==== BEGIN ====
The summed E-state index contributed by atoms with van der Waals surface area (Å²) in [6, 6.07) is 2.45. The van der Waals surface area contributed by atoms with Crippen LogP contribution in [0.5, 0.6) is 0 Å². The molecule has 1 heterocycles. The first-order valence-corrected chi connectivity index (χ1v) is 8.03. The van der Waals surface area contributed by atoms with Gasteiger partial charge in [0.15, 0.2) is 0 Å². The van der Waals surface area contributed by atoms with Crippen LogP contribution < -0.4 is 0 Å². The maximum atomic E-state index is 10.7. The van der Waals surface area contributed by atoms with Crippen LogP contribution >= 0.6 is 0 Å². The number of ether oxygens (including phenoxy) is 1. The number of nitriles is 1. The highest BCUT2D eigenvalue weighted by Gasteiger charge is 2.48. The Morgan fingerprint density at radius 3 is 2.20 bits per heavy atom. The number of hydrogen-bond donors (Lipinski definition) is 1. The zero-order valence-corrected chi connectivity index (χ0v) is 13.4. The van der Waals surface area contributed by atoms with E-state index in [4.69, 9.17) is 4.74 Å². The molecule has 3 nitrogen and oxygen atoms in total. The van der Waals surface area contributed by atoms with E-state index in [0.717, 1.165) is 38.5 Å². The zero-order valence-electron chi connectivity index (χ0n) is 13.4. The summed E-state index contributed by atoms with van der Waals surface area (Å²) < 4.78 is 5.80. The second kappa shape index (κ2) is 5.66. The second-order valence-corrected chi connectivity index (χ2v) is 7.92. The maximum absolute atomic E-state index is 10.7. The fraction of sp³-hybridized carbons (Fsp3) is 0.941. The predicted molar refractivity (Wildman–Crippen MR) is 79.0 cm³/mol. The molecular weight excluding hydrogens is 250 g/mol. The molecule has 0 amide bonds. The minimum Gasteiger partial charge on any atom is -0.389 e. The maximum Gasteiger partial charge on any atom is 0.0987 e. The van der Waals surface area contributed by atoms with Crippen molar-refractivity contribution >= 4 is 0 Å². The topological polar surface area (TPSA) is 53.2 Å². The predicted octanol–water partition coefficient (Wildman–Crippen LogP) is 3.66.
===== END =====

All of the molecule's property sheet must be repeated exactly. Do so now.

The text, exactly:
The summed E-state index contributed by atoms with van der Waals surface area (Å²) in [6, 6.07) is 2.45. The van der Waals surface area contributed by atoms with Crippen LogP contribution in [0.5, 0.6) is 0 Å². The molecule has 1 heterocycles. The first-order valence-corrected chi connectivity index (χ1v) is 8.03. The van der Waals surface area contributed by atoms with Gasteiger partial charge in [0.15, 0.2) is 0 Å². The van der Waals surface area contributed by atoms with Crippen LogP contribution < -0.4 is 0 Å². The maximum atomic E-state index is 10.7. The van der Waals surface area contributed by atoms with Crippen LogP contribution >= 0.6 is 0 Å². The number of ether oxygens (including phenoxy) is 1. The number of nitriles is 1. The highest BCUT2D eigenvalue weighted by Gasteiger charge is 2.48. The Morgan fingerprint density at radius 3 is 2.20 bits per heavy atom. The number of hydrogen-bond donors (Lipinski definition) is 1. The zero-order valence-corrected chi connectivity index (χ0v) is 13.4. The van der Waals surface area contributed by atoms with E-state index in [4.69, 9.17) is 4.74 Å². The molecule has 3 nitrogen and oxygen atoms in total. The van der Waals surface area contributed by atoms with E-state index in [0.717, 1.165) is 38.5 Å². The zero-order valence-electron chi connectivity index (χ0n) is 13.4. The summed E-state index contributed by atoms with van der Waals surface area (Å²) < 4.78 is 5.80. The second kappa shape index (κ2) is 5.66. The second-order valence-corrected chi connectivity index (χ2v) is 7.92. The maximum absolute atomic E-state index is 10.7. The fraction of sp³-hybridized carbons (Fsp3) is 0.941. The predicted molar refractivity (Wildman–Crippen MR) is 79.0 cm³/mol. The molecular weight excluding hydrogens is 250 g/mol. The molecule has 0 amide bonds. The minimum Gasteiger partial charge on any atom is -0.389 e. The maximum Gasteiger partial charge on any atom is 0.0987 e. The van der Waals surface area contributed by atoms with Crippen molar-refractivity contribution >= 4 is 0 Å². The topological polar surface area (TPSA) is 53.2 Å². The predicted octanol–water partition coefficient (Wildman–Crippen LogP) is 3.66.